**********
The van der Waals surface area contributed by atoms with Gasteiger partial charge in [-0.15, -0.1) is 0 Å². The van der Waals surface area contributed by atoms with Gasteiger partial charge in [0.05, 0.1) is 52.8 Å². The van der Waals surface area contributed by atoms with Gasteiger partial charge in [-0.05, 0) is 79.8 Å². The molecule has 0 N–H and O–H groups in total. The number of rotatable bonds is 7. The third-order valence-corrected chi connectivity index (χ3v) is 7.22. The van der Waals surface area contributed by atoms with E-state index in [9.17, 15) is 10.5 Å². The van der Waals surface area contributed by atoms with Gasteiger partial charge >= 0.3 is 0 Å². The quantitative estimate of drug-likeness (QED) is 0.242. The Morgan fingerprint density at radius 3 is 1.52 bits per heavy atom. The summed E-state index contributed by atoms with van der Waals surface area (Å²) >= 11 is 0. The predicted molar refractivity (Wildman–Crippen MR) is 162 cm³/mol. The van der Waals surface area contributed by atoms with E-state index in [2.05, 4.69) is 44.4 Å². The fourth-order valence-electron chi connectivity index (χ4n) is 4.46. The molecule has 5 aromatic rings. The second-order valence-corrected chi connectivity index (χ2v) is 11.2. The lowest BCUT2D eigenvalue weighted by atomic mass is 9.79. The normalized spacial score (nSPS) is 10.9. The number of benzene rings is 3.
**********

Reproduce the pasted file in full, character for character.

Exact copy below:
The van der Waals surface area contributed by atoms with Gasteiger partial charge in [-0.15, -0.1) is 0 Å². The van der Waals surface area contributed by atoms with Gasteiger partial charge in [0.05, 0.1) is 52.8 Å². The van der Waals surface area contributed by atoms with Gasteiger partial charge in [-0.05, 0) is 79.8 Å². The molecule has 0 N–H and O–H groups in total. The number of rotatable bonds is 7. The third-order valence-corrected chi connectivity index (χ3v) is 7.22. The van der Waals surface area contributed by atoms with E-state index in [9.17, 15) is 10.5 Å². The van der Waals surface area contributed by atoms with Gasteiger partial charge >= 0.3 is 0 Å². The quantitative estimate of drug-likeness (QED) is 0.242. The Morgan fingerprint density at radius 3 is 1.52 bits per heavy atom. The summed E-state index contributed by atoms with van der Waals surface area (Å²) >= 11 is 0. The predicted molar refractivity (Wildman–Crippen MR) is 162 cm³/mol. The van der Waals surface area contributed by atoms with E-state index in [2.05, 4.69) is 44.4 Å². The fourth-order valence-electron chi connectivity index (χ4n) is 4.46. The molecule has 5 aromatic rings. The second-order valence-corrected chi connectivity index (χ2v) is 11.2. The lowest BCUT2D eigenvalue weighted by atomic mass is 9.79. The normalized spacial score (nSPS) is 10.9. The number of benzene rings is 3.